The Fibonacci sequence was discovered by Leonardo Fibonacci da Pisa. In the year 1202, he wrote a book called “Liber Abaci” which introduced the sequence to Western European mathematics. The Fibonacci sequence is a series of numbers: 0, 1, 1, 2, 3, 5, 8, 13, 21, 34, 55, 89, 144 and on to infinity.
The formula for the Fibonacci series is: Fn = F(n-1) + F(n-2) where “F” is the Fibonacci number and “n” is its order in the sequence. Except for the first two numbers, each value in the sequence is the sum of the two values before it.
Fibonacci ratios are based on the Fibonacci series. It is the mathematical relationship of a number from the sequence to any of the numbers before or after it. The Fibonacci ratios are 0%, 23.6%, 38.2%, 50%, 61.8%, 78.6% and 100%.
All the emotions that occur in the markets are within some definable limits, most of them recorded in statistical series. This is where Fibonacci comes in. In trading, Fibonacci ratios can provide probable levels of support and resistance.
A retracement is as a temporary price reversal occurring within a prevailing trend. The Fibonacci ratios are used as retracement levels that indicate probable levels of support or resistance. Each level is considered a potential area of retracement before the price continues to move in the original direction. Fibonacci retracements are displayed using horizontal lines that indicate the levels of Fibonacci ratios. You can add more levels if you want.
Here is an example in an uptrend. As you can see, the price retraced to the 50% level and a few times to the 38.2% level.
In my system, I have added other values to the usual Fibonacci levels. All in all, I use 0.0, 13.0, 23.6, 38.2, 41.4, 50.0, 61.8, 70.7, 78.6, 88.6, 100.0, 113, 127, 141.4, and 161.8. Each level can serve as either support or resistance levels that the price may respect or break.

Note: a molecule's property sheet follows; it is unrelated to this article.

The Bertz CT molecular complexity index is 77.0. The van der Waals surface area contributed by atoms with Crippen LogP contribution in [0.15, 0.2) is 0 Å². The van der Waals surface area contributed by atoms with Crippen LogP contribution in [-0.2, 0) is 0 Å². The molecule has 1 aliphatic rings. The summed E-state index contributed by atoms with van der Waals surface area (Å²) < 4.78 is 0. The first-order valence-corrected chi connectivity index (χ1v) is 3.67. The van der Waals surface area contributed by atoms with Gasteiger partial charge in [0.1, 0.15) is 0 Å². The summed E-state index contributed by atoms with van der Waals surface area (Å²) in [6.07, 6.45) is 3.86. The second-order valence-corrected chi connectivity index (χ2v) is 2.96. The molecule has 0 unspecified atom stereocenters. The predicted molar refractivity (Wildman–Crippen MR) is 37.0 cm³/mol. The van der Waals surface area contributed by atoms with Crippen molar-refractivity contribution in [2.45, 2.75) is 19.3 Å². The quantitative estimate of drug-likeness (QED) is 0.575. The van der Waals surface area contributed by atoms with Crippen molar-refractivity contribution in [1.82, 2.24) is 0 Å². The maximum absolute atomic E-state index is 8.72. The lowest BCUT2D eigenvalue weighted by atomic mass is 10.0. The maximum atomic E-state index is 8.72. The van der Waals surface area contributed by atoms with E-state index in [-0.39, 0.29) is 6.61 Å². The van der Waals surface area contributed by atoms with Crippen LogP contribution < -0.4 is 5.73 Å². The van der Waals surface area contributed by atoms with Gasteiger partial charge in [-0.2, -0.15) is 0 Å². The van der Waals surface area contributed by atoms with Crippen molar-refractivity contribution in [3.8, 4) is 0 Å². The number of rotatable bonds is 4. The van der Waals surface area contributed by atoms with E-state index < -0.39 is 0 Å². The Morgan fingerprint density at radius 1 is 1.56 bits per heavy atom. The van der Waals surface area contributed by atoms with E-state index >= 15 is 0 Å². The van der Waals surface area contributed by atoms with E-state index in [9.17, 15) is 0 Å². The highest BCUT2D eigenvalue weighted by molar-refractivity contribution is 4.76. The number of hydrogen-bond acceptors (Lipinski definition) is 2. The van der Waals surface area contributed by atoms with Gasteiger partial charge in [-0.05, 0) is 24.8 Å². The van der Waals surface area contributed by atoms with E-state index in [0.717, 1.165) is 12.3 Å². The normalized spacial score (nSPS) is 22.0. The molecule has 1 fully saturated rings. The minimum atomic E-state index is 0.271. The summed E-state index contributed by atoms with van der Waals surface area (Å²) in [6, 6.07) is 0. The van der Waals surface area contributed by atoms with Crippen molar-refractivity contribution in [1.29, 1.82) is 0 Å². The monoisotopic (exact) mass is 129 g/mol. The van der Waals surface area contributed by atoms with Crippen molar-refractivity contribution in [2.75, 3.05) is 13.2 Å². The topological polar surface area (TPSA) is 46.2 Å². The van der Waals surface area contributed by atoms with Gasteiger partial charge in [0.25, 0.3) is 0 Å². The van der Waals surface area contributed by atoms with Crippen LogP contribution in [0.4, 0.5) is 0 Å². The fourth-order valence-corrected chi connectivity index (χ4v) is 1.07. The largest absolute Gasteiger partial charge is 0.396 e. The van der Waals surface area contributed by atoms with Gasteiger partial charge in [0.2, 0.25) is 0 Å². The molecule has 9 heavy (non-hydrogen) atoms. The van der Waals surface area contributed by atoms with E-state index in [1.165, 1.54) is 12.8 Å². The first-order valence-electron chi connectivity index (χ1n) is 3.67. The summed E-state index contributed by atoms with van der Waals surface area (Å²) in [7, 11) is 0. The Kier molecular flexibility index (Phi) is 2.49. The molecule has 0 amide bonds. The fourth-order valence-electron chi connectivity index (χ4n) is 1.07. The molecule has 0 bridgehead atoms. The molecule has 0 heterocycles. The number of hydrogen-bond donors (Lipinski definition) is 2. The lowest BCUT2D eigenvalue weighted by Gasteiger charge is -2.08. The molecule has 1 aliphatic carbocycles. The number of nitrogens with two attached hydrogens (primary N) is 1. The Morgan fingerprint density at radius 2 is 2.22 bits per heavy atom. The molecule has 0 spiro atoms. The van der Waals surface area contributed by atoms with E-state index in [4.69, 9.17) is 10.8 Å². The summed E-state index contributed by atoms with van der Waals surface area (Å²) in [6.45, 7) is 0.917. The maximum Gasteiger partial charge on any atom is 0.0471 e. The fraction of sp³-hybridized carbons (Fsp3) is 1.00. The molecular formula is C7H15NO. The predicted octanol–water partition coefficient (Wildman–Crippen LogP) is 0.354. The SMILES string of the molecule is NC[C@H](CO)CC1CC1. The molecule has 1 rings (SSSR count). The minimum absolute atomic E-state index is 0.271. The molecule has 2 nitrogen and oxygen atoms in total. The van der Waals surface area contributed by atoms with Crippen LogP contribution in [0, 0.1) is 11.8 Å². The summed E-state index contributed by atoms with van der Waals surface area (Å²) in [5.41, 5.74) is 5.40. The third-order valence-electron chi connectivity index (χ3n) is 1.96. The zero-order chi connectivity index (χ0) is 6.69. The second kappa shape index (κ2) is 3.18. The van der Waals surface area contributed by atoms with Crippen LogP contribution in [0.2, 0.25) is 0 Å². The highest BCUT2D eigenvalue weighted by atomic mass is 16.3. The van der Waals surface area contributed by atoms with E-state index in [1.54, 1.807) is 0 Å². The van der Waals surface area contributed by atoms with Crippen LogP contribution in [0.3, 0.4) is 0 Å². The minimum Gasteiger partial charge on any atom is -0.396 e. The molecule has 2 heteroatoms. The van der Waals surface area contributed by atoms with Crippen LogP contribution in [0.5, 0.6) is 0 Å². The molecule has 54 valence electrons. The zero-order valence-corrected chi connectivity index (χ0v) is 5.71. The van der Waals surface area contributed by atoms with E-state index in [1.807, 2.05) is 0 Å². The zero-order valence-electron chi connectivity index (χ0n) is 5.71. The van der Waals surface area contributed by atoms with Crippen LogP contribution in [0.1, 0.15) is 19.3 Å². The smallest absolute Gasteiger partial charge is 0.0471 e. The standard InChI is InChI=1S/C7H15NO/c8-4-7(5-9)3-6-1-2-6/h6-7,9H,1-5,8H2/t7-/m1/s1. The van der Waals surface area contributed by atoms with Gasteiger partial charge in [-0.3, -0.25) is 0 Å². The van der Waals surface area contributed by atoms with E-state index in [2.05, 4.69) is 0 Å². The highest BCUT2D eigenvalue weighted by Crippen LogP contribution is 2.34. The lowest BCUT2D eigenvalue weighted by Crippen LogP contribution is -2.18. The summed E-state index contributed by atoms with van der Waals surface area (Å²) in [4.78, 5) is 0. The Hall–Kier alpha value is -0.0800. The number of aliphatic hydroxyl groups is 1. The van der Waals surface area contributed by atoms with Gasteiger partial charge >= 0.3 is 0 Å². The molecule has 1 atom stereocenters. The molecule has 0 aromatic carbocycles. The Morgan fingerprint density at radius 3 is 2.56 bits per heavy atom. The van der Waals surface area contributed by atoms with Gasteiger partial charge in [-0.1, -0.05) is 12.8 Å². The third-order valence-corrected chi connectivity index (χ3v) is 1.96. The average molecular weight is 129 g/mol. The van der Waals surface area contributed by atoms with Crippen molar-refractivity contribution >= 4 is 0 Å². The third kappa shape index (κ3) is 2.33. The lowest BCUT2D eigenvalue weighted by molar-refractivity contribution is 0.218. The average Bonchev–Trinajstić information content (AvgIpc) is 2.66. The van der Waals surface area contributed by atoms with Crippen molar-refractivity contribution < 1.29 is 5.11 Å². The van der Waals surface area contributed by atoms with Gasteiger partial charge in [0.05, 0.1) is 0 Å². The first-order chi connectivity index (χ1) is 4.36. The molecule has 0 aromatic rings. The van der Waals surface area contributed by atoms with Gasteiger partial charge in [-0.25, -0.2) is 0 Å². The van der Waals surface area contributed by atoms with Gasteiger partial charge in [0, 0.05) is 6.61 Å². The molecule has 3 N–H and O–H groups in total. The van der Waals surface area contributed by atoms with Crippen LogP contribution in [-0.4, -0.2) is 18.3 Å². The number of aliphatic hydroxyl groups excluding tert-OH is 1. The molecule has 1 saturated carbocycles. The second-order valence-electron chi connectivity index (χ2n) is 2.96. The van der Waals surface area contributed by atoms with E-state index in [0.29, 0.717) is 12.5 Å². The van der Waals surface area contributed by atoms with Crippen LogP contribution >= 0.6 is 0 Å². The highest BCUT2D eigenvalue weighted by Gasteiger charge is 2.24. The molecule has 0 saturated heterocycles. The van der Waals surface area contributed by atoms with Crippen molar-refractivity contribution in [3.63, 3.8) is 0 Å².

In an uptrend, the Fibonacci tool is applied from the lowest low (point A) to the highest high (point B), where you can see 0.0 level at the top. It’s the opposite with a downtrend where you apply it from the highest high (point C) to the lowest low (point D), and the 0.0 level is at the bottom.
You will notice that there are two sets of numbers on the Fibonacci retracements above. The price value is the set of numbers on the left side, and the Fibonacci levels are the ones to the right.
When the price is moving in an uptrend and retraces then touches a Fibonacci level, it will most probably bounce back up. When price does this, it’s a good idea to buy. In the example, the price retraced to the 23.6 level, turned around and continued to go up.
On its way up, it breaks the upper Fibonacci level, which is the 13 level. This indicates that the price will continue to go up. However, if it goes below the 23.6 Fibonacci level, the price is more likely to continue going down until it reaches another Fibonacci level and goes back up. When the price does break that level, it’s a good idea to sell.
In the next example, the price exceeded the 13.0 and 23.6 levels. You can sell there and target any of the next Fibonacci levels.
The opposite applies to a downtrend.
In the example, you can see that price retraced and broke the 13.0 level; this is a buy signal. The price continued to the 41.4 level and bounced down; this is the sell signal. It kept going down and broke the 23.6 level. This is another signal to sell.
Edited by Mr Alex Michel from UK.